At the 1968 Olympics, Tommie Smith came in first in the 200-meter dash. As they received their medals, he and bronze winner John Carlos each raised a black-gloved fist, creating an indelible image of courage and protest that still resonates 40 years later. In this, his autobiography, Smith fills out the story of that moment - how it came to be and where it led him - and paints a vivid picture of the long, painful backlash that came with his fame, and his fate, all of which was rapped up in his "silent gesture".
"The book offers insights into Smith's athletic prowess... When he describes the physical sensations of running - the paradoxical relaxation of muscles required to explode out of the blocks, the adrenaline that floods the body as a sprinter takes the get-set position and the stride-by-stride account of the 1968 gold medal race, Smith's narrative surges to life." (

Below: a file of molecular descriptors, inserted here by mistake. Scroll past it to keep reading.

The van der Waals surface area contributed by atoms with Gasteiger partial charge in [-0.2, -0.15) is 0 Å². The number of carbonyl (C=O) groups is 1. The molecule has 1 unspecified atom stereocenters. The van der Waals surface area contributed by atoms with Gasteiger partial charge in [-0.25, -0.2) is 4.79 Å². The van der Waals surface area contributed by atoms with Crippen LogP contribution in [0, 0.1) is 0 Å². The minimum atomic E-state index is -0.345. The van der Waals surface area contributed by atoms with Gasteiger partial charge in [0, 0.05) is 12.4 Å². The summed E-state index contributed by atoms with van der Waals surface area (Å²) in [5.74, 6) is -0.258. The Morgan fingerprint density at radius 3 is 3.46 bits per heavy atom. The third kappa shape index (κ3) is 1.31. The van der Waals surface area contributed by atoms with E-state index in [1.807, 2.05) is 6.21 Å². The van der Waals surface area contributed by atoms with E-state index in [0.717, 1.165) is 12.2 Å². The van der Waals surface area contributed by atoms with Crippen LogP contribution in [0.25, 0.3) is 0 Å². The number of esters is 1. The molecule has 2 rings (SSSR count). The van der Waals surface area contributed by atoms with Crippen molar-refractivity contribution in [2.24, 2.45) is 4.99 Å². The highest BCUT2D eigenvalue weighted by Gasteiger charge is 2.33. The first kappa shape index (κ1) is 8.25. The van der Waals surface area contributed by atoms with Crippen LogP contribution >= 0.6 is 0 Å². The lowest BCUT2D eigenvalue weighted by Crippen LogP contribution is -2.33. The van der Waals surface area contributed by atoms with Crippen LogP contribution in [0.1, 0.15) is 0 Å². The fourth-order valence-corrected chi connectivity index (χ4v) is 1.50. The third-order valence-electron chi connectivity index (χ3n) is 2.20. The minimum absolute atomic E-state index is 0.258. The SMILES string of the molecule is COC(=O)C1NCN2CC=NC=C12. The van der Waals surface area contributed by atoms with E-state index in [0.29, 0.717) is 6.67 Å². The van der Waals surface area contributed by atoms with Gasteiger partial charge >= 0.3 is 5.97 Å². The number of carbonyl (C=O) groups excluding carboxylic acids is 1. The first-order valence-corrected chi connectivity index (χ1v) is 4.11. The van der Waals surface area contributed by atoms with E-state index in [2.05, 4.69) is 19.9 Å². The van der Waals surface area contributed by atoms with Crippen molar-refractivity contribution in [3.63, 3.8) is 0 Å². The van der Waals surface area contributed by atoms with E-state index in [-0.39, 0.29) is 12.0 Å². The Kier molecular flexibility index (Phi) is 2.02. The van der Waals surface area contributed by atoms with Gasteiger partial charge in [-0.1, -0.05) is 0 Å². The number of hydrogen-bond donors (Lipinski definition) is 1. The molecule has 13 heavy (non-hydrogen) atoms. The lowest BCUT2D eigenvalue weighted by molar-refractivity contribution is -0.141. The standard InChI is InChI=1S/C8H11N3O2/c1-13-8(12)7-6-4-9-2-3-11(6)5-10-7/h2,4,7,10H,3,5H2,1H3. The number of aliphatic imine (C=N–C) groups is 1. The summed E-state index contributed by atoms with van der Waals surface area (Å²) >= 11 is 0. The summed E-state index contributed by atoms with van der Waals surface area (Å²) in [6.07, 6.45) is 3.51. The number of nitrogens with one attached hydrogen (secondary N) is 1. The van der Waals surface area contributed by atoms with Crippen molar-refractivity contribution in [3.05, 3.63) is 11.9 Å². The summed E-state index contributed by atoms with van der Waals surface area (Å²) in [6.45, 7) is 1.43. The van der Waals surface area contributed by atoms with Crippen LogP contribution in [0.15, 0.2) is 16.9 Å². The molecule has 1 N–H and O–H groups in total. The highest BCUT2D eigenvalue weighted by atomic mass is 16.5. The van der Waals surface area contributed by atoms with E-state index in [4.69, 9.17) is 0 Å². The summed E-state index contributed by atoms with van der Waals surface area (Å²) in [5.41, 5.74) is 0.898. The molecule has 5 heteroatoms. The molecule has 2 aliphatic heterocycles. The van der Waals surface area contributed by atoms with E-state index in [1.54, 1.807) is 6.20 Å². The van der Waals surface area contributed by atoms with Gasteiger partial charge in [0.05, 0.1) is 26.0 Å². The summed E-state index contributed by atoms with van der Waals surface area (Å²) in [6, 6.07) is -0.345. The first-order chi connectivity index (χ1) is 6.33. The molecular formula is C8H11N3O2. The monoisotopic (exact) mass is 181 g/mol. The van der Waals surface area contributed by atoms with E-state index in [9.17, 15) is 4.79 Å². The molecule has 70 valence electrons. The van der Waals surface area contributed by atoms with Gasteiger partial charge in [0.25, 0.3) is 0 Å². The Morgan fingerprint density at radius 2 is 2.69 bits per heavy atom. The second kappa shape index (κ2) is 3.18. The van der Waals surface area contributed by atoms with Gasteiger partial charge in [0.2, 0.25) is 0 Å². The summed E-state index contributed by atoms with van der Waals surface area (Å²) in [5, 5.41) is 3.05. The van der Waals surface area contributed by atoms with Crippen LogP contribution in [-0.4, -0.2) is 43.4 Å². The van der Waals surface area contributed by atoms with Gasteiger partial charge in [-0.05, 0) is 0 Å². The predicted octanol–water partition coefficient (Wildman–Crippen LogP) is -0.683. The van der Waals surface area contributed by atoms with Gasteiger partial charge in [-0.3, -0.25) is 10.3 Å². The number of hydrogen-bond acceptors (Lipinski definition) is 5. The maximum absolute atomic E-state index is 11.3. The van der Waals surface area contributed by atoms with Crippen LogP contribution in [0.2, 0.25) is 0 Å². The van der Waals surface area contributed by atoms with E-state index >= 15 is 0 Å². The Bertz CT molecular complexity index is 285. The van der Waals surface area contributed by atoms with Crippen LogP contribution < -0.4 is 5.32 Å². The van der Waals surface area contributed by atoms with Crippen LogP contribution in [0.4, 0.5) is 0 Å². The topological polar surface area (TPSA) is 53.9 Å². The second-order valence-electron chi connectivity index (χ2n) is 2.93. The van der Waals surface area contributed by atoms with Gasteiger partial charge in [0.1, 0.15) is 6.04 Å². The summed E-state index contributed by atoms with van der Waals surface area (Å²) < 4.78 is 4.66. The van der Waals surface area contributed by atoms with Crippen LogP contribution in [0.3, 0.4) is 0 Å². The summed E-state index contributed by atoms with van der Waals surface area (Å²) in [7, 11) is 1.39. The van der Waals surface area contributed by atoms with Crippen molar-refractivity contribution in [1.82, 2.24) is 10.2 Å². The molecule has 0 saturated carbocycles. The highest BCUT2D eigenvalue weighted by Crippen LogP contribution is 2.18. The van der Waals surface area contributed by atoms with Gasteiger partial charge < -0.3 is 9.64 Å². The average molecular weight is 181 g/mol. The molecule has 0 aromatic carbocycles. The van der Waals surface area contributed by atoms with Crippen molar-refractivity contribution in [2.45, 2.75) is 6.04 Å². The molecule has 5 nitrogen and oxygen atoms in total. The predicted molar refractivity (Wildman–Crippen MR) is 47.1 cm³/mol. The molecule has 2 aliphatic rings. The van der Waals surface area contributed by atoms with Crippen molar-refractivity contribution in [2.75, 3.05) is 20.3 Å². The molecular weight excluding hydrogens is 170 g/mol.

The Washington Post)
"His experiences at the Olympics are described so vividly that readers will feel as if they're witnessing it unfold themselves... Smith's candid reflections on life after Mexico City is compelling..." (Black Issues Book Review)
“ Silent Gesture provides, by far, the most powerful punctuation mark in explaining one of the most historic of all Olympic moments.” ( Olympika: The International Journal of Olympic Studies)
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